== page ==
3 min

More questions of secrecy

Following debate in the House on Bill C-11, which seeks to reform the refugee laws in this country (and stay tuned to Xtra.ca for more on that), Members’ Statements got underway. Scott Brison gave one of them:

Madame Speaker, the 270 kilometre-long Bay of Fundy between New Brunswick and Nova Scotia is home to the highest tides in the world, where 100 billion tonnes of water flow in and out of the bay twice per day, an amount greater than the combined total of all the world's freshwater rivers.
The Bay of Fundy is the sole Canadian entry remaining among the 28 finalists in the third and final phase of the new seven wonders of nature contest. Over one billion votes are expected to be cast before voting ends and the winner is announced in November 2011.
Visitors to my home in Cheverie have stared in bewilderment at a bare sea floor which just hours earlier had been a sea of waves lapping along the shoreline. However the Bay of Fundy is more than just high tides. It is the home of 300-million-year-old fossils at sites such as Blue Beach and Joggins. It is one of the world's most diverse marine environments.
I urge all members and all Canadians to cast their votes at www.votemyfundy.com to make the Bay of Fundy one of the new seven wonders of nature.

Michael Ignatieff started off Question Period with a real question that wasn’t about the latest bit of salacious scandal – amazing! He was instead asking after the upcoming spring offensive in Kandahar – are we participating in it? Because we don’t know anything about what’s going on. The Americans can tell their population, but apparently not the Canadians. The Parliamentary Secretary for defence, Laurie Hawn, spoke about the need to protect the troops and sharing information that doesn’t violate security, but as Ignatieff pointed out in his supplemental, there did seem to be a government-wide ban on sharing information, which got John Baird up to angrily tout our “decisive” role in Afghanistan.

But then it was back to Rahim Jaffer and his lobbying activities. David McGuinty, Christiane Gagnon, Carole Freeman, Jack Layton (after a first question about George Galloway), Siobhan Coady and Anita Neville. It took the Bloc’s Claude Bachand to break the cycle and get back to serious business – the torture allegations coming out of Afghanistan. When the Bloc’s Johanne Deschamps asked about that G8 development ministers' meeting going on in Halifax, the Conservative Parliamentary Secretary for international cooperation, Jim Abbott, got up to say plainly that Canada wouldn’t be funding abortion – and well, all hell broke loose from there.

There were a couple of other noteworthy exchanges – when Joe Comartin and later Maria Mourani asked after the anti-terror legislation the government plans to reintroduce, despite the former head of CSIS saying it’s a very bad idea. Rob Nicholson talked about how this was what law enforcement in this country needed and both the NDP and the Bloc were apparently terror-lovers because their parties stood in the way of fighting crime. Really? Was that really necessary? And when Joyce Murray pointed out that her Access to Information requests on the Canada Pavilion fiasco at the Olympics came back with blank pages, James Moore indignantly warned her not to play politics with the Olympics (as though the Conservatives never have – really!).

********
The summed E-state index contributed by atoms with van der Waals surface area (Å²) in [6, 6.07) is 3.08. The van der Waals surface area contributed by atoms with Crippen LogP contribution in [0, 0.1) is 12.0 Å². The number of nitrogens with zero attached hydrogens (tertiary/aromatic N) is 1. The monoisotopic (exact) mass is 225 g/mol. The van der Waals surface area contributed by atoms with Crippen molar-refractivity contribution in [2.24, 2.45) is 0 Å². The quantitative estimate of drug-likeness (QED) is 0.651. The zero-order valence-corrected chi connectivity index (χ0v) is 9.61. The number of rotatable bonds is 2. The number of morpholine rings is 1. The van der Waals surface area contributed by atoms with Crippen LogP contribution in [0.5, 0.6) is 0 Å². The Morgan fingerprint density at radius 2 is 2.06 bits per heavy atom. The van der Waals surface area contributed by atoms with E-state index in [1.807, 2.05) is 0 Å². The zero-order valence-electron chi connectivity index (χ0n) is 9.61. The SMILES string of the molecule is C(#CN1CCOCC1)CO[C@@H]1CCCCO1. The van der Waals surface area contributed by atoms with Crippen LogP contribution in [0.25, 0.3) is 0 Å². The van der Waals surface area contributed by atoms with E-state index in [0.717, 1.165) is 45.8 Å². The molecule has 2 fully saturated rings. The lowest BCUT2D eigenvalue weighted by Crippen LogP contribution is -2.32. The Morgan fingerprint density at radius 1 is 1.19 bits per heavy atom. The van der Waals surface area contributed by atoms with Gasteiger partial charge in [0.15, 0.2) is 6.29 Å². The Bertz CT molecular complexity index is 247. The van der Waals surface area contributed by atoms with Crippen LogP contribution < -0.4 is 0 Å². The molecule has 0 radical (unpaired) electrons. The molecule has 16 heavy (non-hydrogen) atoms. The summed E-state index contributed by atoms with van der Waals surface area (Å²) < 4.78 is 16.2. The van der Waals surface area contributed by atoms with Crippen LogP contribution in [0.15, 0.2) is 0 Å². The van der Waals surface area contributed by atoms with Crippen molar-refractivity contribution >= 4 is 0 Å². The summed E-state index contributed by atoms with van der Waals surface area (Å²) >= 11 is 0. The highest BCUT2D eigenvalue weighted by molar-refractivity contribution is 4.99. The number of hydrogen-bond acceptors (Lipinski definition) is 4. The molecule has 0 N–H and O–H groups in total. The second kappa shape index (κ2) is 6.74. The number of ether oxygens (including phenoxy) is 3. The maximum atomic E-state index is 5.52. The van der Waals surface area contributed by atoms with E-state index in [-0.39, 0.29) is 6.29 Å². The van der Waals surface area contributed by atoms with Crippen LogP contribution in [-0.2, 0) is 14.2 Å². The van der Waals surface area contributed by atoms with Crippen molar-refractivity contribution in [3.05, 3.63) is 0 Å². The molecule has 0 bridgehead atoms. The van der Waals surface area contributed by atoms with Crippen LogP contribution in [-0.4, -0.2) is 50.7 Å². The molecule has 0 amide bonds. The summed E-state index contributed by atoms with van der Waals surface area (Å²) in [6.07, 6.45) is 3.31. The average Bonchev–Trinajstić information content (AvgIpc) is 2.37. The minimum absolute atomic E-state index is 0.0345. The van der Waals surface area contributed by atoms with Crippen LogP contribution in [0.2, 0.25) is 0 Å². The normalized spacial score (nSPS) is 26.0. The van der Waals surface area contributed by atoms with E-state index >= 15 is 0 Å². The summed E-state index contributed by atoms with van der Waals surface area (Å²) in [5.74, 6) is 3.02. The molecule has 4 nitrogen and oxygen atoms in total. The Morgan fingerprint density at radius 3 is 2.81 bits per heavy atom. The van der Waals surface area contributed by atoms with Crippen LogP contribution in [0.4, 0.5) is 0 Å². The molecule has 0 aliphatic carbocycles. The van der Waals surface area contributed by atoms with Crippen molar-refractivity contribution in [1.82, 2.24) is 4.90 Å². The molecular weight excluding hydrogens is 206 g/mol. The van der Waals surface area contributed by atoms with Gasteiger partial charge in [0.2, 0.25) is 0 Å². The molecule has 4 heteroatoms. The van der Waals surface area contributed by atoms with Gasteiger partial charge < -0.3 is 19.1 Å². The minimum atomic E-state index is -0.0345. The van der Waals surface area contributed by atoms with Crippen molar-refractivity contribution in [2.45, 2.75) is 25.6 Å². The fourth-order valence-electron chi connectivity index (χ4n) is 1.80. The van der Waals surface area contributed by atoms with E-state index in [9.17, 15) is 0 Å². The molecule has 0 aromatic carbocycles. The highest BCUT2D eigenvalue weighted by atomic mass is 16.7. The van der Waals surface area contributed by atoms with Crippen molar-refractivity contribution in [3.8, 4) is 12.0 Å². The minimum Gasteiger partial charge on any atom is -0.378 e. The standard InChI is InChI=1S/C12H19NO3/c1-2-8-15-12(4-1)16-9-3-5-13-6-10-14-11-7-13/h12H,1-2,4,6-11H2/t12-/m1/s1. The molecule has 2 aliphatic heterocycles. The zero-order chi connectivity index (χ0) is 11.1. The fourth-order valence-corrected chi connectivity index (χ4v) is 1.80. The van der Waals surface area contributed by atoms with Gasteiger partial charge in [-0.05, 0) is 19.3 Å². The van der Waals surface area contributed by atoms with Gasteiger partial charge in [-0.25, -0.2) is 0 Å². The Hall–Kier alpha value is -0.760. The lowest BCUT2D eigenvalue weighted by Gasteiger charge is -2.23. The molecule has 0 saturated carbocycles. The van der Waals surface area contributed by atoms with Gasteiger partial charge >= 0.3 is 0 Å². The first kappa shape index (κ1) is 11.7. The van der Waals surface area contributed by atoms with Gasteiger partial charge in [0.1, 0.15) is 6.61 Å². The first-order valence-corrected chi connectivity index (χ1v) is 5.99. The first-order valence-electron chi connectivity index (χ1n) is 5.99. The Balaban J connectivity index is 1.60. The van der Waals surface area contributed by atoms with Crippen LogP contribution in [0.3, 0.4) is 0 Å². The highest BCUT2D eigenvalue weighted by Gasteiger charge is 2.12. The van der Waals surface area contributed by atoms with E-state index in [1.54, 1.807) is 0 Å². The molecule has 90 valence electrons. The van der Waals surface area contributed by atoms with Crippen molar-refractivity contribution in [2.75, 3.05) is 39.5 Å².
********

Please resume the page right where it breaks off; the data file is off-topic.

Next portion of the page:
Oh, and the “Culture of Deceit” drinking game tallied up to nine on Monday. (Should I start a pool?)

Sartorially speaking, Rona Ambrose has been on a roll of late, largely by actually wearing tailored outfits that work with her figure (rather than some of the baggy travesties she had taken to wearing last year). Yesterday it was a fitted short dress of the palest grey shade, under a blue-grey jacket. There was also a preponderance of leather jackets of various shades – red for Maria Minna, terra cotta for Christiane Gagnon and orange for Marlene Jennings. An E for effort needs to go to Scott Andrews for his blue and pink striped shirt with the coral pink tie and navy suit – it didn’t quite work, but he was so close. And the Megan Leslie outfit watch reports an unsuitable chunky-cut light grey jacket with three-quarter sleeves and ruffled collar, paired with dark grey trousers, but I couldn’t get a glimpse at her shoes.

As part of the Liberals’ new rural engagement strategy, Michael Ignatieff unveiled the party’s new food policy. This goes along with their promise to attract more doctors and health-care workers to the rural regions through student debt forgiveness. No doubt this is also part of a strategy to blunt any damage their re-engagement on the long-gun registry may cause them among rural voters.

The government unveiled a bill to give two new advance polling days during elections to help combat the slide in voter turnout. Which will of course totally help stem the tide of civic disengagement and the slide in public participation with the political process. Totally.

Up today – Debate on Bill C-11 continues. And James Moore is hosting the world premiere of the new Paul Gross movie, Gunless. On the big screen, and not on his iPod (where he totally watches TV and not on a TV, yo!).
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